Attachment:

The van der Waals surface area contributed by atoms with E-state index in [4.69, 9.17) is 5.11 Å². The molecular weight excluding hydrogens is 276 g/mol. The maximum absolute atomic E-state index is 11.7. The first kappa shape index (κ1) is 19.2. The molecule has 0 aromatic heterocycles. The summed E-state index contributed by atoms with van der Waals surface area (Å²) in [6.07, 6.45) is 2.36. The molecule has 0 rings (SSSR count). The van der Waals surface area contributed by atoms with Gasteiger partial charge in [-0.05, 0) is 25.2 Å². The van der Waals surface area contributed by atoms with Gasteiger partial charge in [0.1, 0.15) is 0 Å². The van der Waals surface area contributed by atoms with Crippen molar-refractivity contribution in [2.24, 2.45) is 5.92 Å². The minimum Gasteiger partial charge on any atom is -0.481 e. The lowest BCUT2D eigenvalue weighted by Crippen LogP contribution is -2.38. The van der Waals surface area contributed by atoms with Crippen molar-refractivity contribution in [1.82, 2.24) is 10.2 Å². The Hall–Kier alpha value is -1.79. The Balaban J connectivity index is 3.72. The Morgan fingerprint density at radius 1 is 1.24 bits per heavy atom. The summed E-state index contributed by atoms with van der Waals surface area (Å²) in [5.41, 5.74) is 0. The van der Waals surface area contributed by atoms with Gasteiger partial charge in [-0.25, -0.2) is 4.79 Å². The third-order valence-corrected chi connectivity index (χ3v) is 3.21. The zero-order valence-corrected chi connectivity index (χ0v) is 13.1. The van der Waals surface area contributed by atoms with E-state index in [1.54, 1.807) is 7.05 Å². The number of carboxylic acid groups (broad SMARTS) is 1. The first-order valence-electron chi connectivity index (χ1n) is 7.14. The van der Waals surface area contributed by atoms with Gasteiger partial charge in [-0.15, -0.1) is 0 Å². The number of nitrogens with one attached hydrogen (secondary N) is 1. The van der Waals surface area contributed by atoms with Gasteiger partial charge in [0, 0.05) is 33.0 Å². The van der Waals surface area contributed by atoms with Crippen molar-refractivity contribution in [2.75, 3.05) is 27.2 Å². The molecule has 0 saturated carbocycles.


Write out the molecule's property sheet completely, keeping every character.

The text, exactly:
The van der Waals surface area contributed by atoms with E-state index in [4.69, 9.17) is 5.11 Å². The molecular weight excluding hydrogens is 276 g/mol. The maximum absolute atomic E-state index is 11.7. The first kappa shape index (κ1) is 19.2. The molecule has 0 aromatic heterocycles. The summed E-state index contributed by atoms with van der Waals surface area (Å²) in [6.07, 6.45) is 2.36. The molecule has 0 rings (SSSR count). The van der Waals surface area contributed by atoms with Gasteiger partial charge in [-0.05, 0) is 25.2 Å². The van der Waals surface area contributed by atoms with Gasteiger partial charge in [0.1, 0.15) is 0 Å². The van der Waals surface area contributed by atoms with Crippen molar-refractivity contribution in [2.24, 2.45) is 5.92 Å². The minimum Gasteiger partial charge on any atom is -0.481 e. The lowest BCUT2D eigenvalue weighted by Crippen LogP contribution is -2.38. The van der Waals surface area contributed by atoms with Crippen molar-refractivity contribution in [1.82, 2.24) is 10.2 Å². The Hall–Kier alpha value is -1.79. The Balaban J connectivity index is 3.72. The Morgan fingerprint density at radius 1 is 1.24 bits per heavy atom. The summed E-state index contributed by atoms with van der Waals surface area (Å²) in [5.41, 5.74) is 0. The van der Waals surface area contributed by atoms with Gasteiger partial charge in [-0.25, -0.2) is 4.79 Å². The third-order valence-corrected chi connectivity index (χ3v) is 3.21. The zero-order valence-corrected chi connectivity index (χ0v) is 13.1. The van der Waals surface area contributed by atoms with E-state index in [1.54, 1.807) is 7.05 Å². The number of carboxylic acid groups (broad SMARTS) is 1. The first-order valence-electron chi connectivity index (χ1n) is 7.14. The van der Waals surface area contributed by atoms with Gasteiger partial charge in [-0.15, -0.1) is 0 Å². The number of nitrogens with one attached hydrogen (secondary N) is 1. The van der Waals surface area contributed by atoms with Gasteiger partial charge in [0, 0.05) is 33.0 Å². The van der Waals surface area contributed by atoms with Crippen molar-refractivity contribution in [2.75, 3.05) is 27.2 Å². The molecule has 0 saturated carbocycles.